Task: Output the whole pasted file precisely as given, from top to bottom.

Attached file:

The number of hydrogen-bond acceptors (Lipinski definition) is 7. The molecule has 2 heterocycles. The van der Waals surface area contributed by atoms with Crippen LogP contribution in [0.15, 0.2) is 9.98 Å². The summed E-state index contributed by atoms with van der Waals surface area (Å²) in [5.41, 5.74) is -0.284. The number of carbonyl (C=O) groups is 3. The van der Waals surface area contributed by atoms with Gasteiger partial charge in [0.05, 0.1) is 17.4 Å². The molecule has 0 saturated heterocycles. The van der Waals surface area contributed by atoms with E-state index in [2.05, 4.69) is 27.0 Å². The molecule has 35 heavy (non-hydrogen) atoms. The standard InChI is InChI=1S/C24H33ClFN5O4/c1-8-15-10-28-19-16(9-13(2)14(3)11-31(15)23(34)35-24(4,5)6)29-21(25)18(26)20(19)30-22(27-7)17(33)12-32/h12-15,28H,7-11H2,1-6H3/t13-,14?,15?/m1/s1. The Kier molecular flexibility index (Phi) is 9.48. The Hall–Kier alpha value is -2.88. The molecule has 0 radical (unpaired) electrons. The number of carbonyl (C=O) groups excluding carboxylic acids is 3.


The number of hydrogen-bond acceptors (Lipinski definition) is 7. The molecule has 2 heterocycles. The van der Waals surface area contributed by atoms with Crippen LogP contribution in [0.15, 0.2) is 9.98 Å². The summed E-state index contributed by atoms with van der Waals surface area (Å²) in [5.41, 5.74) is -0.284. The number of carbonyl (C=O) groups is 3. The van der Waals surface area contributed by atoms with Gasteiger partial charge in [0.05, 0.1) is 17.4 Å². The molecule has 0 saturated heterocycles. The van der Waals surface area contributed by atoms with E-state index in [2.05, 4.69) is 27.0 Å². The molecule has 35 heavy (non-hydrogen) atoms. The standard InChI is InChI=1S/C24H33ClFN5O4/c1-8-15-10-28-19-16(9-13(2)14(3)11-31(15)23(34)35-24(4,5)6)29-21(25)18(26)20(19)30-22(27-7)17(33)12-32/h12-15,28H,7-11H2,1-6H3/t13-,14?,15?/m1/s1. The Kier molecular flexibility index (Phi) is 9.48. The Hall–Kier alpha value is -2.88. The molecule has 0 radical (unpaired) electrons. The number of carbonyl (C=O) groups excluding carboxylic acids is 3.